Originally written February 20, 2012 on Fox Sports Ohio:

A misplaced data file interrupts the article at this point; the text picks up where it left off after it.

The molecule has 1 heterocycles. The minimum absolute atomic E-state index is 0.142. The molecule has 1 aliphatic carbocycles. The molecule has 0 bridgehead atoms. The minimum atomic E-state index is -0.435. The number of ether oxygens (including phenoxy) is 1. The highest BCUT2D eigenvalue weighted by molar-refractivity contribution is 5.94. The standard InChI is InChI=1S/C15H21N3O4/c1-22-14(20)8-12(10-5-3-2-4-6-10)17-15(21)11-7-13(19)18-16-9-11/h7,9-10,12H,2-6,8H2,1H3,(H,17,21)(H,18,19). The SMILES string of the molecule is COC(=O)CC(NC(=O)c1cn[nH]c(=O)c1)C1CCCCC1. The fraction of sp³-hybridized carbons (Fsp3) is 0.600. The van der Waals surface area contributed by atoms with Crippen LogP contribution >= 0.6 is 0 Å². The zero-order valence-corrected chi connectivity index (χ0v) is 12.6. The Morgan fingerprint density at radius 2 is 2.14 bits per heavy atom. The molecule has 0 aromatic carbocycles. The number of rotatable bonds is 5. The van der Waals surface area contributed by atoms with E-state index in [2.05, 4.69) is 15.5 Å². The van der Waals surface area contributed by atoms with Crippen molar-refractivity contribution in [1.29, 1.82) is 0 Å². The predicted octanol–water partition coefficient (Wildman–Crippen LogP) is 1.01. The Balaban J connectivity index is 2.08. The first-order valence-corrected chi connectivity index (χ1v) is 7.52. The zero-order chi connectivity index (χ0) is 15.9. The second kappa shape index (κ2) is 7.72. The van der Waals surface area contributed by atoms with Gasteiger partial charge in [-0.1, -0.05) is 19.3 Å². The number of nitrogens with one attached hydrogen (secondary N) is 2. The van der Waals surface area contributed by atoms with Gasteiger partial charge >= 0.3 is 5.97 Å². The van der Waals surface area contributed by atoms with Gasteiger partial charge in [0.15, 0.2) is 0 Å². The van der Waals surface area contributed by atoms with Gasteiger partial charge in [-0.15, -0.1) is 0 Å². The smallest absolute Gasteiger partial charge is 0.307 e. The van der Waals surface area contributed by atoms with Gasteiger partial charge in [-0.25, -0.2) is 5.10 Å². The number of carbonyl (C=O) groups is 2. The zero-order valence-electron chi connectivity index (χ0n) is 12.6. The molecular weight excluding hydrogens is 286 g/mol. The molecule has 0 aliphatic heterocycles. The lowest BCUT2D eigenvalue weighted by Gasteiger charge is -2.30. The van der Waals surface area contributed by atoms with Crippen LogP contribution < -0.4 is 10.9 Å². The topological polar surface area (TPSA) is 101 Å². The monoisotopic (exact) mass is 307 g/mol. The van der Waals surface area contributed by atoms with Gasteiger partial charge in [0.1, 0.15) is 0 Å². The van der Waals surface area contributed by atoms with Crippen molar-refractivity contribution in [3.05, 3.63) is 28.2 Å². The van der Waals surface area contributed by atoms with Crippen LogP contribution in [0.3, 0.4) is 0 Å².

GOODYEAR, Ariz. The sun beat down warmly on their necks as they went through their early-morning driflls, dew still on the short grass. And the cactus outside the complex let them know: It is time to get their bodies and minds ready for the long, long season. The Cincinnati Reds, mostly pitchers and catchers this week, began spring training Monday with some things old and a lot of things new. After winning the National League Central in 2010, the team rested on its laurels in the off-season and didn't do much to alter the face of the team. The laurels collapsed and once again the Reds were under .500. General Manager Walt Jocketty didn't make the same mistake twice. He was busier than a tax consultant on April 14 during the off-season. He made trades. He acquired starting pitcher Matt Latos. He acquired relief pitcher Sean Marshall. He signed free agents. He signed closer Ryan Madson. He signed outfielder Ryan Ludwick. Was that enough to push the team back to its 2010 level or better? Was the cost of players like Yonder Alonso, Yasmani Grandal, Brad Boxberger, Travis Wood and Dave Sappelt in the trades too much for the future? For the Reds, it appears the future is the here and now, all the irons are in the fireplace, tomorrow is today. That is all based on what Jocketty has done, in the off-season. Now is the time for the Reds to go all-in, take advantae of what has happened in Milwaukee and St. Louis. Division champion Milwaukee is crippled. The Brewers lost Prince Fielder through free agency to the Detroit Tigers and will lose MVP outfielder Ryan Braun for 50 games after he tested positive for a banned substance. That means the Brewers are without their 2011 one-two punch for nearly one-third of the season, a difficult punch in the gut from which to recover. St. Louis lost Albert Pujols through free agency to the Los Angeles Angels. Pujols, the heart and soul of the Cardinals, is a heavy hit to St. Louis, but the Cardinals remain pitch-rich in their rotation, especially with Adam Wainwright returning. But now is the time for the Reds. How it all shapes up begins this week when manager Dusty Baker fits all the new pieces together with the old pieces and see how they fit together. And questions, questions, questions abound as they always do during spring training. They have six weeks to find answers and often those six weeks aren't enough time. For example: The Reds traded starter Travis Wood. But they are still talking about Aroldis Chapman as a starter, saying he is fully recovered from a tired arm. But there are six legitimate guys to fit into five slots Johnny Cueto, Bronson Arroyo, Mat Latos, Mike Leake, Homer Bailey and Chapman. And they added veteran Brett Tomko to the mix Monday, signing him to a minor-league contract with an invitation to major-league camp. Somebody has to go to the bullpen or somebody just has to go. Seven is too many for the mix. Is catcher Devin Mesoraco ready for full-time duty? Based on what fans saw late last season, the 22-year-old No. 1 draft pick has star' stamped on his catcher's mask. How soon? Mostly likely manager Dusty Baker will once again have a two-headed catching tandem. Last year it was Ryan Hanigan and Ramon Hernandez. Hernandez is gone, so this year it will be Mesoraco and Hanigan unless one totally takes command or one totally falls on his shin guards. Can Joey Votto continue to carry the offensive load on his shoulders, as he has done for most of his career? Even though teams have been able to pitch around the 2010 MVP first baseman, he still does most of the damage when damage is needed. Based on what first basemen Pujols and Fielder received and the lengths of their contracts, most eyes focus now on Votto as far as future available first basemen are concerned via free agency. Although he is signed through 2013 (he'll make 17 million in 2013), this could be his last season in a Reds uniform. The Reds want to keep him, say they want to keep, but cold, hard cash probably will determine that outcome. How goes it with second baseman Brandon Phillips and the Reds? Phillips wants a contract extension. The Reds haven't given him one, although they have talked. Will that affect Phillips? Does he have a fragile ego? It could work both ways. Phillips could play with an "I'll show you" attitude to get that extension, or he could lapse into an "I'm not appreciated" attitude and sulk through the season. And without that extension, will he bat leadoff with enthusiasm or will he say he'd rather be batting second. Phillips is a competitor, a guy who likes to win and likes to look good doing it, so he'll probably play his hardest no matter what. Will Scott Rolen's surgically repaired shoulder permit him to play 125 games. That was the goal last year but shoulder, neck and back problem intervened. For their 8.2 million, the Reds got 65 games. This year they'll only pay him 6.5 million, but hope that'll get them 125 games. If not, Juan Francisco awaits. The guy is stuffed with talent, but getting it out hasn't been easy. Too often, with his strikeouts and his errors, he reminds people too much of Edwin Encarnacion but never as bad as Brandon Larson. This could be the year, given a chance, that the talent overwhelms everything else. Shortstop is a curio, too. Zack Cozart was a surprise success story when he was called up late last season after Paul Janish failed to use his bat for anything more than a walking stick. But Cozart tore up his arm making a tag and underwent Tommy John surgery. He is said to be full-go again. Can he match what he was doing before the injury? What's the fall-back plan? Janish? The outfield won't change much Drew Stubbs in center and Jay Bruce in right. Stubbs needs to cut down on the strikeouts but that's a broken record or stuck record or Memorex. He has needed to do that forever, but hasn't made any progress. Bruce is another guy with future star tattooed on his forehead. He always seems on the brink but hasn't pushed over the edge yet. He still strikes out too much and misfires in the clutch too often. And they can no longer say, "Well, he's only 21 or 22." He'll be 24 on Opening Day still young, but with a lot of experience on which to pile up some success. And he already has had his big moments. Left field? Chris Heisey? Ryan Ludwick? Heisey and Ludwick? Ludwick had one monster year with the St. Louis Cardinals, but has fallen to low numbers the last few years. Some fans fear he may be another Corey Patterson or Willy Tavares. Ludwick, though, grew up a Reds fan and seems primed to pump the most out of himself while wearing the wishbone-C. Left field is one spot where spring training will most likely determine the outcome. After all, isn't that what spring training is for other than to lay suntan foundations and improve the short game and long irons on the golf course? Oh yeah. There is plenty of time for that once the day's work is done.